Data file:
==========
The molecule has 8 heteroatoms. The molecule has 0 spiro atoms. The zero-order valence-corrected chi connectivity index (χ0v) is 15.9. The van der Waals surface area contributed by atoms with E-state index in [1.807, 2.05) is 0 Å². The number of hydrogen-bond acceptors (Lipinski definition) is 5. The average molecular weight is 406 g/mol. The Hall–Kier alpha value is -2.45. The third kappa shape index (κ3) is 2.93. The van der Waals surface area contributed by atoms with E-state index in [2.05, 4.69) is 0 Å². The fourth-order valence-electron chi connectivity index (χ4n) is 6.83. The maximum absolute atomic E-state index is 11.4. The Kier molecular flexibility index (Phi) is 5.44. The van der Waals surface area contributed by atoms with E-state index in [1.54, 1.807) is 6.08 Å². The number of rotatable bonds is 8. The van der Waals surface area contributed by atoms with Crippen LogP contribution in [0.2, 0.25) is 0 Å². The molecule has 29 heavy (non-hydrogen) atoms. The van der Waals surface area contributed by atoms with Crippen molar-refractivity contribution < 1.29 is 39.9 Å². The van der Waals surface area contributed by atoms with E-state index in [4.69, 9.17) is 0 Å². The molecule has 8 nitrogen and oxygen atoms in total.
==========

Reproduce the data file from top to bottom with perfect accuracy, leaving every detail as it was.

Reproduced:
The molecule has 8 heteroatoms. The molecule has 0 spiro atoms. The zero-order valence-corrected chi connectivity index (χ0v) is 15.9. The van der Waals surface area contributed by atoms with E-state index in [1.807, 2.05) is 0 Å². The number of hydrogen-bond acceptors (Lipinski definition) is 5. The average molecular weight is 406 g/mol. The Hall–Kier alpha value is -2.45. The third kappa shape index (κ3) is 2.93. The van der Waals surface area contributed by atoms with E-state index in [2.05, 4.69) is 0 Å². The fourth-order valence-electron chi connectivity index (χ4n) is 6.83. The maximum absolute atomic E-state index is 11.4. The Kier molecular flexibility index (Phi) is 5.44. The van der Waals surface area contributed by atoms with E-state index in [1.54, 1.807) is 6.08 Å². The number of rotatable bonds is 8. The van der Waals surface area contributed by atoms with Crippen LogP contribution in [0.2, 0.25) is 0 Å². The molecule has 29 heavy (non-hydrogen) atoms. The van der Waals surface area contributed by atoms with Crippen molar-refractivity contribution < 1.29 is 39.9 Å². The van der Waals surface area contributed by atoms with E-state index in [4.69, 9.17) is 0 Å². The molecule has 8 nitrogen and oxygen atoms in total.